Originally published at http://www.commondreams.org/views/2020/05/14/racism-and-national-soul
These conversations that need to be had, need to originate within white communities first. See it’s “whiteness” and the silent codification of and conference of the privileges therein that allows “white” people to feel superior, that allows their actions to not have consequences, that allowed laws that have justified the unjustifiable - the denigration and disenfranchisement of a people who were stolen from their lands and whose stolen labor is what made this nation great, the removal of the native inhabitants and their continued disenfranchisement and the abridgement and negation of treaties that have been signed by “the government”.
Until white people can openly and honestly not just have these conversations, but acknowledge their entitlement and because of it the systemic detriment and disadvantages towards non-white people - until those conversations are had - then no conversations can be had.
The author asks, “What would it take to deinstitutionalize racism?”
We could decriminalize possession and use of all drugs for starters, instead treating individual cases as needed (overdoses, for example, or when someone starts acting out) as medical problems. The case of Breonna Taylor–just one of far too many–is beyond tragic in its senseless violence and its selective oppression.
This is just the biggest ask there is. It is truly complex. For example:
Israeli Jews intermarry with Palestinian Arabs to the despair of their families
China identifies [I believe the number is] 43 Chinese ethnicities; which ethnicity rules?
Purportedly peace-loving Buddhists persecute Muslim Rohinghas
Hutis and Tutsis slaughtered one another by the tens of thousands in Rwanda
Palestinians are disliked by most other Arab nationalities in the region for betraying their ethnicity
Add to the list as you may. It’s easy.
There’s this too, if you may remember, clipped as “A Way Out of Hell”-- Hell, where unending, umitigated racism takes us. -ttps://www.youtube.com/watch?v=0adv8zQsa9I
There are still those that argue that when a Cop shoots a black person it has nothing to do with racism and more to do with the fact the victim is poor and that the Cops also shoot poor white people.
There a huge difference. Cops do NOT shoot people buying a BB gun in Walmart because that person poor. Cops have shot a man buying a BB Gun in Walmart because his skin is black.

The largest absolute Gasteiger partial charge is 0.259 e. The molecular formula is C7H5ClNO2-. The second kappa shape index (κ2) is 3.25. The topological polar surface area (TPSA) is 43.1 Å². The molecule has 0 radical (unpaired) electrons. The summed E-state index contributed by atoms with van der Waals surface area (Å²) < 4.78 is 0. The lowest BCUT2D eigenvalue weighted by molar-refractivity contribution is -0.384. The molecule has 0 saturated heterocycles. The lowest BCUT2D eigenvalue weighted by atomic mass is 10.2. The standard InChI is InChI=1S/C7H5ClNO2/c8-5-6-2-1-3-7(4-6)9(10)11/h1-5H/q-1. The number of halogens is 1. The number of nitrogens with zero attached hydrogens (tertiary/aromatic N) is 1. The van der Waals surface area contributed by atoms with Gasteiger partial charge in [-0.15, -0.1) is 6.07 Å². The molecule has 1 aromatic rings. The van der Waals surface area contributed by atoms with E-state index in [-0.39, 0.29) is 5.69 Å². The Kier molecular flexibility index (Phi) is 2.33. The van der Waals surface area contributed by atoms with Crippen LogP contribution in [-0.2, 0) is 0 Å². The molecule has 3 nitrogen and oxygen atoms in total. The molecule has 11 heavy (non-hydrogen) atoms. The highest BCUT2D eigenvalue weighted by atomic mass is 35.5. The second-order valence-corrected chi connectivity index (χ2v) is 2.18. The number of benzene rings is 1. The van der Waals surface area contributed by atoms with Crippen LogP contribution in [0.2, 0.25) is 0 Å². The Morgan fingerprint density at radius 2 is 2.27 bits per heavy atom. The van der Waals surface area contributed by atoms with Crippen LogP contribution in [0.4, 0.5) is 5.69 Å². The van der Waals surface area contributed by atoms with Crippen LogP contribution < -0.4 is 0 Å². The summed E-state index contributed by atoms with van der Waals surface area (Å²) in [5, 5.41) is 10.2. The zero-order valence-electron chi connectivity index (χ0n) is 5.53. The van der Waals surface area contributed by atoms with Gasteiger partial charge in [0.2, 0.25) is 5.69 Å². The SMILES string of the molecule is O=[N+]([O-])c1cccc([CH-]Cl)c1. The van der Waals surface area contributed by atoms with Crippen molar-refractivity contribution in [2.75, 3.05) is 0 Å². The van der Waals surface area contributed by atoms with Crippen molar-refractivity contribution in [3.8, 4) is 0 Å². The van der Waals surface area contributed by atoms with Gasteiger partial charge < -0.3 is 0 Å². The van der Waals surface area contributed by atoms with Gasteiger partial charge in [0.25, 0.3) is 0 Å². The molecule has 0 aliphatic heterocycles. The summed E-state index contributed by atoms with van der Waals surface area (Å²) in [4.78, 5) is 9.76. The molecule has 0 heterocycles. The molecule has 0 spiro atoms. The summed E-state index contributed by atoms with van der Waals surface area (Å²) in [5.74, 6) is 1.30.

People do not call 9/11 to report a poor white man buying a BB gun in Walmart.
People DO call 9/11 to report a black man buying a gun in Walmart.
With this shooting that father and son hunting team would not have got off their fat white asses to hunt down and shoot a white person jogging through their neighborhood. They went out on that mission only because the person was black.
Had it been a white Jogger and had those prosecutors watched the exact same video those prosecutors would not have arrived at the conclusion that the killers did nothing wrong.
For the broader background,
Many have documented, well documented, that America has become less racist over time. As just a small sign, recall that we elected Barack Obama President, twice, and that we have had several blacks and other persons of color in the President’s cabinet, holding important jobs, and at least two members of the current Supreme Court are persons of color.
Also, for broader context, Larry Elder (a Black man) is one of many who have pointed out that more Whites get killed by Blacks than Blacks killed by Whites, and that many more Blacks get killed by Blacks. And that the number of persons killed by police has also decreased over the past few decades. And that arguably the USA is the least racist populous multi-ethnic nation on the planet, with greater opportunities for minorities. One reason why so many persons of color migrate towards the USA, not away.
Specific cases are matters for other articles in Common Dreams. And we face a question of - call it overreach - such as Baltimore, where the [black] prosecutor, responding to political sentiment, charged the police officers rather heavily, and the courts and juries rejected those charges, acquitting the policemen.
This article is concerned with the broader question of ‘systemic’ racism in America. There are complaints that we still have plenty, despite the broader context I cited a few paragraphs ago. One good idea is:
And we have John Ehrlichman’s statement of why the Nixon administration increased enforcement of penalties for drug use; all Republican vs. Democrat partisanship and appeal to those Nixon called ‘the Silent Majority’, who still vote; this was more insidious ‘racism’ than the so-called ‘Southern Strategy’. – We still have to work through the San Jose CA complaints that the CIA sold crack cocaine to black neighborhoods in order to get around a Congressional refusal to fund Nicaraguan contras.
We can also take the idea that minorities can only be represented by a member of their community, and extend it to juries, that a jury of peers is only peer-ful if it contains at least two unbiased (supposedly, better be) members of both the victim’s and the accused’s communities.
It remains a question of whether we can form a more perfect union and society, vs. the temptation to be satisfied with only a “reversal of fortune” where, to quote Frantz Fanon, “What you did to us, we shall do to you.”
Good historical review, and timely commentary on racism in our country, Robert.